Rails Validation: Pitfalls in Validating Uniqueness with Active Record

Active Record Validation in Rails provides an easy way to validate records for uniqueness. With the help of a real-world example, we'll try to explain why relying solely on Rails validation could become a problem and demonstrate a way to clean up your database without downtime.

The tagging of translation keys was added as a feature in the very early stages of Phrase’s product development. The feature was continuously improved over time and its performance – very reliable. Until a customer contacted us one day due to a validation error.

The Problem

The tagging feature had been used rather extensively by this customer to automatically tag all uploaded keys with a GitHub pull request, leading to a validation error with an existing tag. So we investigated the issue and discovered that the error was caused by a tag name which was not unique to the project. So how could that happen? We had used Active Record uniqueness validation and only Rails without skipping the validation.

Code State

The last state was that the Tag should have a name field and belong to a project as well as have an Active Record validation, so that a tag was unique to the project_id and name:

State of Codebase

Our code to create new tags looked something like this:

State within Database

Checking our database revealed that there were 40k records that were not unique.

Furthermore, we saw that all of the duplicated records were system generated tags by our upload feature. Uploads are processed asynchronously by concurrent workers. By using our client’s push command an upload for each locale is triggered. On any upload the user can allocate a tag, the keys should also be tagged. This combination dramatically increases the probability of two processes trying to create a tag at the same time.

What happened?

If uniqueness validation is enabled, Rails will look for existing records before performing Tag.create, Tag.save, Tag.update ... operations. If a record was found the validation fails and the transaction will be rolled back, if not the record will be saved.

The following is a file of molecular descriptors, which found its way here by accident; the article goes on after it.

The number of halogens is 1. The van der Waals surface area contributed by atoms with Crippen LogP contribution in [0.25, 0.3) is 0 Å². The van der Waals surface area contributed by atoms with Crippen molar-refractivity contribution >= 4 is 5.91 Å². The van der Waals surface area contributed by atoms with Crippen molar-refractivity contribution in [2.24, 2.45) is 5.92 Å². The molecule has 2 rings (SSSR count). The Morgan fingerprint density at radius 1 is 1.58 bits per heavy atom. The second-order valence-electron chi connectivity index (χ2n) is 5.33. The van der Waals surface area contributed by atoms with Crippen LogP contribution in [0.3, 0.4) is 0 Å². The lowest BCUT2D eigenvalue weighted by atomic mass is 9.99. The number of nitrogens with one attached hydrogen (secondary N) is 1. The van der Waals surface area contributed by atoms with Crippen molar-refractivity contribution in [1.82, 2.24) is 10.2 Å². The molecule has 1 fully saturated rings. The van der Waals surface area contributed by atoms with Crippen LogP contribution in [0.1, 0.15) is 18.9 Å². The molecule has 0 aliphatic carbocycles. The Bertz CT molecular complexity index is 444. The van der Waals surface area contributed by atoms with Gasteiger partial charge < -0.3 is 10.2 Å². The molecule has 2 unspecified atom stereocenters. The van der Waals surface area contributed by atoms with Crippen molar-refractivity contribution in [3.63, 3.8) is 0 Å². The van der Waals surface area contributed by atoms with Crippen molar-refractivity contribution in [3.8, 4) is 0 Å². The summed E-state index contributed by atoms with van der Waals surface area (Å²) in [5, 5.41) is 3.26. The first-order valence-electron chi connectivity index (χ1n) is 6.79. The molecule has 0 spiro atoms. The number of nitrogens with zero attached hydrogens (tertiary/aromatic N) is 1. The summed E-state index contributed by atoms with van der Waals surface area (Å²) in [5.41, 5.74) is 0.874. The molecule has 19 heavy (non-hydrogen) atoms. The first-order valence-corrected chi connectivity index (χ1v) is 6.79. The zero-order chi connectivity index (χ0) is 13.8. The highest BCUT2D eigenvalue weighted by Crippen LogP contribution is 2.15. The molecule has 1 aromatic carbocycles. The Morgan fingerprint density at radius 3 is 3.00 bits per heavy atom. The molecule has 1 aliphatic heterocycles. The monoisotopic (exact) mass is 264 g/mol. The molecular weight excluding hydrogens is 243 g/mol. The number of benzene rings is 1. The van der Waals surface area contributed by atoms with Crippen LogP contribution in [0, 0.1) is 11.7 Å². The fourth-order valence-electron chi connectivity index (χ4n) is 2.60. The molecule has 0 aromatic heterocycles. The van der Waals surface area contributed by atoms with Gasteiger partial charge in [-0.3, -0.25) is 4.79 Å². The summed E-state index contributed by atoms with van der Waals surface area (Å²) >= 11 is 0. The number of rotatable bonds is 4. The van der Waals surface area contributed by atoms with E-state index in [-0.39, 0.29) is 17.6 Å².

Example of how Rails validation fails:

And here’s an example of a successful Rails validation:

Through this example you can see that there is no lock on the table between the SELECT and the INSERT statement. In this time gap another concurrent process can also create a record with the same name and the same project_id without any failing validation. As you can see hooks are also triggered between the validation and INSERT statement. The increase of the number and the complexity of hooks, will also lead to an increased probability of the creation of non unique records.

Solution and Learnings

The solution in preventing the creation non unique records would therefore be setting up a unique database index. There was already an index on project_id and name but the index was not unique.

To make this index unique multiple without downtime, these steps are needed:

  1. Make sure no new duplicated records can be created
  2. Cleanup Database
  3. Remove old index
  4. Create a new unique index

Preventing the creation of non unique Records between Cleanup and index migration

Adding a unique index to a table which contains non unique entries will raise an exception. Therefore, we will need to cleanup the database before adding the index. If new duplicated entries are introduced between the cleanup and the adding of the index, the migration will fail. So we first have to make sure that no new duplicated records can be created. You can solve this by using temporary tables, but we chose another approach. As MySQL ignores NULL values for unique indexes, we add a new column that we will set to project_id and the name concatenated to the new records. The default value of this column should be NULL. On this field we are able to add a unique index.

When we are not creating any tag record skipping hooks, we can add a before_save hook that sets the tmp_field to the concatenation of project_id and name. This index will prevent the creation of non unique tag entries.

Now the application will raise an exception every time while trying to create a duplicated entry, in order to avoid this we should change our code for creating tags to handle this issue. Rails will raise a RecordNotUnique exception in this case so we can catch this and select and return the existing tag. Here you should make sure to reload, so as to prevent strange query caching issues.

Cleanup and Index change

After the changes are deployed, we can cleanup the database. Here you can go for migration or a script. We decided to do this by a migration. During the cleanup it is important to set the correct associations, because we do not want to lose the association between tags and the translation keys. After the cleanup is complete the index can be changed to be unique.

After this migration has run. The temporary field and the hook to fill it can be removed.

Lessons Learned

  • When to use a unique index with Rails validation for uniqueness
  • How to conduct a clean-up and add a unique index with zero downtime on MySQL
Rails Validation: Pitfalls in Validating Uniqueness with Active Record
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Stefan Developer at Phrase
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